Seeing Ayers Rock certainly IS on the bucket list for me. I have never been to the Northern Territory, but would love to go. I think it is pretty important to see your own country, as well as going overseas. My husband and I are talking about going to the Northern Territory, possibly on the Ghan in a few years. We have a few trips planned before then. I haven't climbed Ayers Rock because it is illegal to do so. This is Aboriginal sacred ground. When I do go, I will just admire it from ground level !!
Oh! Lluxi.....it's not ILLEGAL to climb it! The locals' make MONEY out of tourists' climbing it, & they're not about to stop doing that, as it funds their 'lifestyle', so to speak.
They've NO 'legal power' to enforce people not to climb it!
If it was. Now I would respect the cultural and environment aspect. But I have climbed Ayres rock when it was aloud and now feel verty privileged and a great experience it is one experience I will treasure forever now
Have flown around it, in a DC-3, piloted by NT's first qualified female Pilot. That is the best way to see it, & to be impressed by its' size.
The Geology interests me more than anything.
Through those processes', over Millenia, it's actually on its' 'side'! There's an absolutely huge amount of it underground, comparable to the nature of an iceberg.
The Rock is composed of Arkose, so too, are the 'Olgas', not that far away from there.
For safety reasons', I didn't climb it, but hubby did, & said it's very scary traversing the part with NO chain to hold on to!
We were there in 1979, having travelled to 'The Alice' on the 'Old Ghan'.
We've since been on the 'New Ghan', to there.
Both trains' were a fabulous experience!
It's actually called Uluru now, the name given to it by the traditional owners of the land. I hear they request that people not climb it, so personally I wouldn't because I think that's kind of like trespassing in a church or other place that is sacred or special to someone else's culture. I hear it's very beautiful to look at though. I might go and see it one day.
When I was 15,we did a truly incredible and also educational trip by coach,with school, which included so many marvellous and magical places.Ayers Rock,now refferred to as Uluru, was the highlight of the trip for me,though I did enjoy The Olgas and also Cooper Pedy.The 5 mile walk around the base of 'Uluru',which even allowed us into many spectacular caves, was so memorable and I will never forget it as long as I live.It was a genuine privilege to see such treasured aspects of extremely early aboriginal ancestors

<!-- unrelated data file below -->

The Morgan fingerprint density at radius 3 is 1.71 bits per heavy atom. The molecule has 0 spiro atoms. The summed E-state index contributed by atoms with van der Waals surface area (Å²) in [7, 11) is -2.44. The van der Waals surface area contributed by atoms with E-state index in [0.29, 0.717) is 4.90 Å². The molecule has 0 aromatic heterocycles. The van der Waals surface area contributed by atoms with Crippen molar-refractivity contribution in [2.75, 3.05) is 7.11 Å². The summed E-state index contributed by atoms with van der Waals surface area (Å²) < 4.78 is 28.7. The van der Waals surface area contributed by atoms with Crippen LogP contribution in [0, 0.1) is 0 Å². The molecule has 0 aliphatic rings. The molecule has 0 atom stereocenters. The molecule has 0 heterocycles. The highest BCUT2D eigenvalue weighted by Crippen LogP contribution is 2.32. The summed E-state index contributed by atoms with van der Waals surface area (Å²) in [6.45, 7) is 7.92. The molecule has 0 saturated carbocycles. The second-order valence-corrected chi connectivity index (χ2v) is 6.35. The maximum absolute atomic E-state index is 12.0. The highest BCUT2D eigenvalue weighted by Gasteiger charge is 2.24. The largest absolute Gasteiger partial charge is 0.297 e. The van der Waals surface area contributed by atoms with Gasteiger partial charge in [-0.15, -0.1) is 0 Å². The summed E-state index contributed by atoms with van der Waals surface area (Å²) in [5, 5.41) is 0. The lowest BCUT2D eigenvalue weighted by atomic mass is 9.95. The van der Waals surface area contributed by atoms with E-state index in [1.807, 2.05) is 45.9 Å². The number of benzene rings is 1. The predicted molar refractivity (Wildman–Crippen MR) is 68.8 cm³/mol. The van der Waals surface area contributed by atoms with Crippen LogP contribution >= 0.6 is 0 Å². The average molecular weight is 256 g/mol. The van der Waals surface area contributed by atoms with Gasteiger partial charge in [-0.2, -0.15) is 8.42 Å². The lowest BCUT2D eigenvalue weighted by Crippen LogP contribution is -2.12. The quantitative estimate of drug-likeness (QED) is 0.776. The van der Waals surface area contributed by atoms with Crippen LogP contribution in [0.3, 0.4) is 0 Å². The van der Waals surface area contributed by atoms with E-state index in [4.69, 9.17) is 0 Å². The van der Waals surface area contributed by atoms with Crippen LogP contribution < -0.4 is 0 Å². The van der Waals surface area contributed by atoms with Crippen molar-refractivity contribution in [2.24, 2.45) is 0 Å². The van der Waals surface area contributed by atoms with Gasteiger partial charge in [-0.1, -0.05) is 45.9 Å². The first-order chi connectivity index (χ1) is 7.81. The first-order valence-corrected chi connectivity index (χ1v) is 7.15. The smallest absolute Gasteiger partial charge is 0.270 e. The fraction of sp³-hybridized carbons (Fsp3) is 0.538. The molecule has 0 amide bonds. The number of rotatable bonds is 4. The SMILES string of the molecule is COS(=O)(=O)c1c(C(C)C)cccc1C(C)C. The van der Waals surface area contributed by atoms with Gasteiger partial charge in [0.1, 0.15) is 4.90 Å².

and I am one of the especially lucky ones to have done this,as well as climb even PART WAY up this monument which means so much to ALL Australians. I was in total awe the entire time we were within the lands which now have been returned to its rightful owners.We had wonderful indigenous guides even then, explaining all the various landmarks,as well as the legends and meanings behind the artwork and symbolism which was to be so easily seen and accessed back then. I am humbled to know that I have been 'up close and personal' to such a phenomenally important place while under the guidance of those who respect,know and understand it so perfectly.I learned so much about Aboriginal Culture from that journey,and though I do feel it is a pity that it is not as completely accessible as it used to be, I also fully comprehend the whys and wherefores behind these rulings.It makes MY visit all that much more precious to me. The other aspect of this stupendous place is how the colours appear to change during both Dawn and Dusk.Until we have actually seen this for ourselves,no record on film of it can fully prepare us for the spirituality as well as the immense beauty and peace to be found here.
Yes, I have been there, 20 or so years ago. It was immense & an awe- inspiring place up close! But it had (to me) an infinite spirituality I could sense deeply & will never forget. Climb such a deeply spiritual place? I couldn't have done it if my life depended on it. We walked almost all the way around the base except for the prohibitive area of special cultural significance. Magnificent, wondrous place & one which should be a "compulsory visit" to Aussies. Go.
Yes I have been to Uluru,the forst year of marriage,I tried to climb it but couldn't,I did enjoy my time there even tho temperature reached 40degrees,it is a really dry heat and it was New Years, and also the place was very expensive,so we used to shop at the supermarket and that was over 20 years ago it would be even more expensive now,and we stayed in the backpackers quarters.